Bladed spokes and tensiometer?



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A

Alan

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How would you verify the tension of a wheel built with bladed spokes such as Sapim CX-Rays? Would
the tensiometer readings still be valid?

alan
 
Q

Qui Si Parla Ca

Guest
Alan-<< How would you verify the tension of a wheel built with bladed spokes such as Sapim CX-Rays?
Would the tensiometer readings still be valid?

It is for the new DT tensionometer...

Peter Chisholm Vecchio's Bicicletteria 1833 Pearl St. Boulder, CO, 80302
(303)440-3535 http://www.vecchios.com "Ruote convenzionali costruite eccezionalmente bene"
 
A

Alan

Guest
> It is for the new DT tensionometer...
>
No, for the standard Wheelsmith one. Just not sure if the deflection measurement is accurate and
reliable if I were to use it.

alan
 
N

Nick Payne

Guest
On mine there is no conversion table for that size of spoke. Even when the spokes are bar tight the
deflection readings are still very small (10-15). I just used the table column for 0.9x3.1 spokes
and a fudge factor to account for the spokes only being 0.9x2.3 cross section.

Nick

"Alan" <[email protected]> wrote in message news:[email protected]...
> >
> > It is for the new DT tensionometer...
> >
> No, for the standard Wheelsmith one. Just not sure if the deflection measurement is accurate and
> reliable if I were to use it.
>
> alan
 
J

Jobst Brandt

Guest
Nick Payne writes:

>>>> How would you verify the tension of a wheel built with bladed spokes such as Sapim CX-Rays?
>>>> Would the tensiometer readings still be valid?

>>> It is for the new DT tensionometer...

>> No, for the standard Wheelsmith one. Just not sure if the deflection measurement is accurate and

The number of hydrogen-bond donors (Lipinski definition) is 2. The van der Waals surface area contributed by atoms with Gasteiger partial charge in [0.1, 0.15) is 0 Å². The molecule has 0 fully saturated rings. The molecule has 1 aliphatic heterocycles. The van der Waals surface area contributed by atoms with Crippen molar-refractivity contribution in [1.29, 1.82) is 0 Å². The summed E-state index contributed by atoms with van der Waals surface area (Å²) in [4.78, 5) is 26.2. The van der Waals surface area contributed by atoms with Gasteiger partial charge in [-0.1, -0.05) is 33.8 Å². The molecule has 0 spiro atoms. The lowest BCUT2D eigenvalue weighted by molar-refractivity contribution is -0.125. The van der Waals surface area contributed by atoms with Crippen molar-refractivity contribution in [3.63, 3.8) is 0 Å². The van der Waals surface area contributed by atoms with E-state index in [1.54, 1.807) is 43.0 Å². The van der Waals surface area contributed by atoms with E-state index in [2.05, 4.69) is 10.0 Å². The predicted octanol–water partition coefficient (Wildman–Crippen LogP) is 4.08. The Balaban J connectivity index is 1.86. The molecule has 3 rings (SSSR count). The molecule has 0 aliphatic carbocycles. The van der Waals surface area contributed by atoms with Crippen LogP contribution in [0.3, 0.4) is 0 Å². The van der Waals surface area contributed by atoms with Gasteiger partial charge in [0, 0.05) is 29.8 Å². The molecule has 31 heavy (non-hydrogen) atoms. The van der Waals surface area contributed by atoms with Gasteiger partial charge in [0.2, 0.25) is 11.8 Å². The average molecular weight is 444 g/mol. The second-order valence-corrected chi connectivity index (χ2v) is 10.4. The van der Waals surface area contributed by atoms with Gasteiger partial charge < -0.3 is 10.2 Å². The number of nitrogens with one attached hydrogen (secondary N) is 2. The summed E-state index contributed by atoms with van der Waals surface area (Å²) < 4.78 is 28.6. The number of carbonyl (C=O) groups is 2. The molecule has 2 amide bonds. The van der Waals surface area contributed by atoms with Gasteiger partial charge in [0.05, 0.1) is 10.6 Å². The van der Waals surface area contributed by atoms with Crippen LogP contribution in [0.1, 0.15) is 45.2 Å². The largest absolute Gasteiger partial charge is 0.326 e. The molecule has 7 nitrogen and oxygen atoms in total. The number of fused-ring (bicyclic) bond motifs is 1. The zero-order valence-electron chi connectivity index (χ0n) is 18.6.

>> reliable if I were to use
>> it.

> On mine there is no conversion table for that size of spoke. Even when the spokes are bar tight
> the deflection readings are still very small (10-15). I just used the table column for 0.9x3.1
> spokes and a fudge factor to account for the spokes only being 0.9x2.3 cross section.

These instruments all measure across the spoke thickness so the thickness enters into the reading.
For this reason I built my own instrument that was in small production for a year or so, first under
Avocet, and then under DT. In all about 120 reached the market. Unfortunately, all such instruments
are designed by people unclear on the problem.

The bending stiffness of the spoke also enters into the measurement that is based on the theory that
the spoke is a flexible strand although it is not entirely so. For that reason a small test load
that causes little bending must be used, but this in turn requires a precise measuring instrument.
For that purpose I used a 0.0001 resolution dial gauge.

In addition, small irregularities in spokes are large enough to distort readings and for this
purpose my instrument had a "tare" zero adjustment that was set in situ. Currently the tensiometer
problem is not served as well as it could be.

Jobst Brandt [email protected] Palo Alto CA
 
A

Alan

Guest
> adjustment that was set in situ. Currently the tensiometer problem is not served as well as it
> could be.
>
So what to do for bladed spokes?? Best guess?

alan
 
J

Jobst Brandt

Guest
Alan who? writes:

>> adjustment that was set in situ. Currently the tensiometer problem is not served as well as it
>> could be.

> So what to do for bladed spokes?? Best guess?

I use my tensiometer that is accurate for spokes of any thickness less than 2.5mm diameter, a number
I think approaches the stiff bar of steel size.

Jobst Brandt [email protected] Palo Alto CA
 
A

Alan

Guest
> I use my tensiometer that is accurate for spokes of any thickness less than 2.5mm diameter, a
> number I think approaches the stiff bar of steel size.
>
I may be confused but aren't all spokes pretty much less than 2.5mm, all of DT's spokes are.

Alan "confused" Wu
 
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